• Visit ruins of Truxillo.—The commodore receives me and my galleon with joy.—Fearful sickness on board squadron.—The Island of Rattan.—Capsized in a squall.—Ship rights.—Beat off a privateer.—Reach Jamaica.—The Saint Domingo condemned, and cargo placed on board the rotten Leviathan.—Rejoin the Charon.—Sail with convoy.—Piratical exploits.—Sinking of Leviathan, and my hopes of prize-money lost.—Reach the Downs, and start for Falmouth.
    • Visit ruins of Truxillo.—The commodore receives me and my galleon with joy.—Fearful sickness on board squadron.—The Island of Rattan.—Capsized in a squall.—Ship rights.—Beat off a privateer.—Reach Jamaica.—The Saint Domingo condemned, and cargo placed on board the rotten Leviathan.—Rejoin the Charon.—Sail with convoy.—Piratical exploits.—Sinking of Leviathan, and my hopes of prize-money lost.—Reach the Downs, and start for Falmouth.
    • Chapter Twenty.
      • Adventures on the road.—Welcomed at home.—Confess my love for the little Rebel.—Tom’s grief for his mother’s death.—Hear of Captain Cook’s death.—Visit to London.—The Gordon riots.—Encounter with the mob.—Save an old gentleman in his carriage.—Give him my name.—Wonder who he can be.—Join the Charon, Captain Thomas Symonds.—Sail for West Indies.
    • Adventures on the road.—Welcomed at home.—Confess my love for the little Rebel.—Tom’s grief for his mother’s death.—Hear of Captain Cook’s death.—Visit to London.—The Gordon riots.—Encounter with the mob.—Save an old gentleman in his carriage.—Give him my name.—Wonder who he can be.—Join the Charon, Captain Thomas Symonds.—Sail for West Indies.
    • Chapter Twenty One.
      • Put into Cork harbour.—Sail with convoy.—Capture of the Compte D’Artois.—Arrive off Charleston.—British troops made prisoners.—Sail for New York.—Hear of Madeline through my hostess the Dutch widow.—Receive General Arnold and his men on board fleet.—In command of Arrow.—Reach the Chesapeake.—Hear of hurricane in the West Indies.—Loss of Thunderer, 74, and other ships.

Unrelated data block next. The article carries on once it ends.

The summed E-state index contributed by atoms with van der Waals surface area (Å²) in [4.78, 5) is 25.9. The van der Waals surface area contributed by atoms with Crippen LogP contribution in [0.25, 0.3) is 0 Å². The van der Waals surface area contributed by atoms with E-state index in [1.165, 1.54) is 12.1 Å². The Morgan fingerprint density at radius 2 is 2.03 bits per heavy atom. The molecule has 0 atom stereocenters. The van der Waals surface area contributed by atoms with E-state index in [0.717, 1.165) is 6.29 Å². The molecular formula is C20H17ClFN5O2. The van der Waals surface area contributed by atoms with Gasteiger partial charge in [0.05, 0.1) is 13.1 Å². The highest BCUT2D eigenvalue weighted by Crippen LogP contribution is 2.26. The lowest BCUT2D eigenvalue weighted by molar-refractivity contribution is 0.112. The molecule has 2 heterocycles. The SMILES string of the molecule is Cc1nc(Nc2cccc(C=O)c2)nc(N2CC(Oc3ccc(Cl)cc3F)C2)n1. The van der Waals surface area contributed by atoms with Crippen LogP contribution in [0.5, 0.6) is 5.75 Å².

• Put into Cork harbour.—Sail with convoy.—Capture of the Compte D’Artois.—Arrive off Charleston.—British troops made prisoners.—Sail for New York.—Hear of Madeline through my hostess the Dutch widow.—Receive General Arnold and his men on board fleet.—In command of Arrow.—Reach the Chesapeake.—Hear of hurricane in the West Indies.—Loss of Thunderer, 74, and other ships.
    • Chapter Twenty Two.
      • Old Nol’s dream.—The Charon on shore.—Afloat at last.—Expedition up the Chesapeake.—Sent on shore.—Capture guides and hostages.—Visit Hampton.—Kindly received by Madeline’s friends.—Her likeness but not herself.—Warned of approach of an enemy.—We retreat, and regain our ship.
    • Old Nol’s dream.—The Charon on shore.—Afloat at last.—Expedition up the Chesapeake.—Sent on shore.—Capture guides and hostages.—Visit Hampton.—Kindly received by Madeline’s friends.—Her likeness but not herself.—Warned of approach of an enemy.—We retreat, and regain our ship.
    • Chapter Twenty Three.
      • Advance of army up James river.—I command a flotilla of boats up Nansimond river.—A dark night.—Surround a house.—Interview with Madeline.—Warned of plan to capture us.—O’Driscoll at home.—Rapid pull for liberty.—Mackey’s Mills.—People wide-awake.—Hot fire.—Regain ship.
    • Advance of army up James river.—I command a flotilla of boats up Nansimond river.—A dark night.—Surround a house.—Interview with Madeline.—Warned of plan to capture us.—O’Driscoll at home.—Rapid pull for liberty.—Mackey’s Mills.—People wide-awake.—Hot fire.—Regain ship.
    • Chapter Twenty Four.
      • Sent to Hampton with flag of truce.—Visit my friends.—Disappointment.—A foraging expedition, in which I obtain a prong in the leg instead of honour.—A disastrous one made by my shipmates.—A second trip to Hampton.—Attempts on my loyalty.—Expedition proposed under Arnold.—O’Driscoll accompanies me on a trip up the river to warn Madeline.—Meet Colonel Carlyon.—Narrow escape on our return.